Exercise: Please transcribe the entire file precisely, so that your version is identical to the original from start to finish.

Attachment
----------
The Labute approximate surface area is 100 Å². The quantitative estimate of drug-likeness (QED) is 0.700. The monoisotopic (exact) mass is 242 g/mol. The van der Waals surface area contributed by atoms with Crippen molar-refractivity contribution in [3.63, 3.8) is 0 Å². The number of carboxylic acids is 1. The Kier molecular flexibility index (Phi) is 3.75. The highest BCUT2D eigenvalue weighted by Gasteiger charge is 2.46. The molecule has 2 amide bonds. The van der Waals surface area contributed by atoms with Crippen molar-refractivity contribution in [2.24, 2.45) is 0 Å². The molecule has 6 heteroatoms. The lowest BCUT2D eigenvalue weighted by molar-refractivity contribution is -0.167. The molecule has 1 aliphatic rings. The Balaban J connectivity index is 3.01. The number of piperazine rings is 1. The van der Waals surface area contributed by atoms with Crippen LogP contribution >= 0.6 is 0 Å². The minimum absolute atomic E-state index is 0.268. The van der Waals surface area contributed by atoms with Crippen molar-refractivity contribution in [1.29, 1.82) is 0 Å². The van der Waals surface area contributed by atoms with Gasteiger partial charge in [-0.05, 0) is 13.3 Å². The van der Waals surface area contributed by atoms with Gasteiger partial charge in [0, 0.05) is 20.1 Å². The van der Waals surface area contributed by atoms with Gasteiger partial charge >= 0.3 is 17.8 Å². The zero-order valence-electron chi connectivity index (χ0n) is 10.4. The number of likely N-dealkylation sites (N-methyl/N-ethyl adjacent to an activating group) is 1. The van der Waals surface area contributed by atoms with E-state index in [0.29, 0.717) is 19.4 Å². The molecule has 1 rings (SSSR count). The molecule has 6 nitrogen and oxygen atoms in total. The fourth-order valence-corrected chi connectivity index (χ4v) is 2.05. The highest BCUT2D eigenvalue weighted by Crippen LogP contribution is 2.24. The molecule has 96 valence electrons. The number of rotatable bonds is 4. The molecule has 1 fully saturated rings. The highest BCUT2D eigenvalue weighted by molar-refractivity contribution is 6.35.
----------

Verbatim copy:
The Labute approximate surface area is 100 Å². The quantitative estimate of drug-likeness (QED) is 0.700. The monoisotopic (exact) mass is 242 g/mol. The van der Waals surface area contributed by atoms with Crippen molar-refractivity contribution in [3.63, 3.8) is 0 Å². The number of carboxylic acids is 1. The Kier molecular flexibility index (Phi) is 3.75. The highest BCUT2D eigenvalue weighted by Gasteiger charge is 2.46. The molecule has 2 amide bonds. The van der Waals surface area contributed by atoms with Crippen molar-refractivity contribution in [2.24, 2.45) is 0 Å². The molecule has 6 heteroatoms. The lowest BCUT2D eigenvalue weighted by molar-refractivity contribution is -0.167. The molecule has 1 aliphatic rings. The Balaban J connectivity index is 3.01. The number of piperazine rings is 1. The van der Waals surface area contributed by atoms with Crippen LogP contribution >= 0.6 is 0 Å². The minimum absolute atomic E-state index is 0.268. The van der Waals surface area contributed by atoms with Crippen molar-refractivity contribution in [1.29, 1.82) is 0 Å². The van der Waals surface area contributed by atoms with Gasteiger partial charge in [-0.05, 0) is 13.3 Å². The van der Waals surface area contributed by atoms with Gasteiger partial charge in [0, 0.05) is 20.1 Å². The van der Waals surface area contributed by atoms with Gasteiger partial charge >= 0.3 is 17.8 Å². The zero-order valence-electron chi connectivity index (χ0n) is 10.4. The number of likely N-dealkylation sites (N-methyl/N-ethyl adjacent to an activating group) is 1. The van der Waals surface area contributed by atoms with E-state index in [0.29, 0.717) is 19.4 Å². The molecule has 1 rings (SSSR count). The molecule has 6 nitrogen and oxygen atoms in total. The fourth-order valence-corrected chi connectivity index (χ4v) is 2.05. The highest BCUT2D eigenvalue weighted by Crippen LogP contribution is 2.24. The molecule has 96 valence electrons. The number of rotatable bonds is 4. The molecule has 1 fully saturated rings. The highest BCUT2D eigenvalue weighted by molar-refractivity contribution is 6.35.